The neurophysiology of grammatical constraints : ERP studies on the influence of prosody and pragmatics on the processing of syntax and morphology in Swedish

Research output: ThesisDoctoral Thesis (compilation)

Abstract

This dissertation investigates the interaction of information from word order, morphology, lexical semantics, and prosody in the on-line processing of Swedish sentences using Event-Related Potentials.
Study I examines how the form, meaning, and syntactic position of objects influence their interpretation in ‘Object Shift’ contexts. In Swedish, object pronouns can either follow or precede sentence adverbs. Following a sentence adverb, pronouns are associated with sentence stress and may express inaccessible referents. Preceding the sentence adverb, they are clitics, and can only have accessible referents. Nouns cannot be clitics in Swedish and thus always follow sentence adverbs. In study I, sentence adverbs illicitly following nouns yielded a P600, showing difficulty in structural integration. After indefinite nouns, sentence adverbs also produced an early negativity, hinting at a pragmatic complication.
Studies II and III investigate the interaction of verb semantics, word order, and intonation in the interpretation of assertive force. Swedish assertive main clauses differ from subordinate clauses due to their post-verbal sentence adverbs and the presence of a left-edge boundary tone. After neutral verbs like ‘say,’ embedded main clauses are often used instead of subordinate clauses in order to express assertions. This is not possible with verbs like ‘hope,’ which question the truth of their complement. In the experiments, sentence adverbs in embedded clauses increased structural integration cost, as seen in a P600. The effect was greatest in embedded main clauses, where embedding verbs like ‘hope’ further increased the P600, while left-edge boundary tones reduced the effect.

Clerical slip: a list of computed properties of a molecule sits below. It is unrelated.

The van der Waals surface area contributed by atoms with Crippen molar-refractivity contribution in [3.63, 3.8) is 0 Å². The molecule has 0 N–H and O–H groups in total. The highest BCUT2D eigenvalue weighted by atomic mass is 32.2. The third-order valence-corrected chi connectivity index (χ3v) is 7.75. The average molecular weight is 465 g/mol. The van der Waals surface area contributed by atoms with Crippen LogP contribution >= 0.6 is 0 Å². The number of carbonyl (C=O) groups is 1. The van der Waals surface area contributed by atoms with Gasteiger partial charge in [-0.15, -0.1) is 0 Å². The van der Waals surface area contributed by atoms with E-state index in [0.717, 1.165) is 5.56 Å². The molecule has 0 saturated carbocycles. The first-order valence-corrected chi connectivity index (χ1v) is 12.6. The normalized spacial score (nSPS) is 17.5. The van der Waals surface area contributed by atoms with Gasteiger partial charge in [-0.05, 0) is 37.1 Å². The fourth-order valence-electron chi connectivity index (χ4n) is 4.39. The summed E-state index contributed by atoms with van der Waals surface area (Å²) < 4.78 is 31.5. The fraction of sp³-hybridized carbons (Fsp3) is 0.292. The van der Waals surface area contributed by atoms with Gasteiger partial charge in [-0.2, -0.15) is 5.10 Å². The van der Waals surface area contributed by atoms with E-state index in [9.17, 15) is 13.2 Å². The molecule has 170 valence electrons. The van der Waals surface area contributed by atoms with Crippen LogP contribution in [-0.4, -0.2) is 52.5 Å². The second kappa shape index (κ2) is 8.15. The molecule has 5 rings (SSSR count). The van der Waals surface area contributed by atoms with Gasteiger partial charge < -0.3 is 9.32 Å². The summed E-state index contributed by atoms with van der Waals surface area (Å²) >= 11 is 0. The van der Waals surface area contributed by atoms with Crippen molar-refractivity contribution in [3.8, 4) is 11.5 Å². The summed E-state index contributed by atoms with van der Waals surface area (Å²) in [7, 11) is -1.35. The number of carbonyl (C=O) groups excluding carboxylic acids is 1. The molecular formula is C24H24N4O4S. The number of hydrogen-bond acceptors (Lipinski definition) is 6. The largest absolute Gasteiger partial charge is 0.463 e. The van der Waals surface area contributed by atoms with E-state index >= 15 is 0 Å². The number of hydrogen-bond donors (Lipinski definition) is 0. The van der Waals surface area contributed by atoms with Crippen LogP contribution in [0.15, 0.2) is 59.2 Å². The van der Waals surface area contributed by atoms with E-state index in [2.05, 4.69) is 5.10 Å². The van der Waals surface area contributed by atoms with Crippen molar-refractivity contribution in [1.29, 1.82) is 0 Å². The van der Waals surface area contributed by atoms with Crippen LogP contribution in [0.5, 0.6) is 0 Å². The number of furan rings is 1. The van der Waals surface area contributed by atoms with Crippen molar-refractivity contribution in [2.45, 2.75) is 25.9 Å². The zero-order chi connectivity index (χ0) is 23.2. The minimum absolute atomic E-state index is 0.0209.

Study IV examines Swedish word accents and morphology processing. Incorrect declension suffixes gave rise to N400 and P600 effects, showing influence on semantic processing as well as difficulty in integrating illicit suffixes into the word structure. Previous research has shown that Swedish word accents are conditioned by suffixes. In Study IV, Accent 2-inducing suffixes combined with stems associated with Accent 1 yielded a P600 effect, showing difficulty in processing the word structure.

Details

Authors
Organisations
Research areas and keywords

Subject classification (UKÄ) – MANDATORY

  • Languages and Literature

Keywords

  • linguistics, event-related potentials, ERP, pragmatics, language processing, prosody, syntax
Original languageEnglish
QualificationDoctor
Awarding Institution
Supervisors/Assistant supervisor
Award date2009 Oct 16
Publisher
  • Lund University
Print ISBNs978-91-628-7881-8
Publication statusPublished - 2009
Publication categoryResearch

Bibliographic note

Defence details Date: 2009-10-16 Time: 13:15 Place: Pangea (hörsal 229), Geocentrum II, Sölvegatan 12, Lund External reviewer(s) Name: Alter, Kai Title: professor Affiliation: Institute of Neuroscience, Newcastle University, England --- The information about affiliations in this record was updated in December 2015. The record was previously connected to the following departments: Centre for Languages and Literature (015016000), Linguistics and Phonetics (015010003)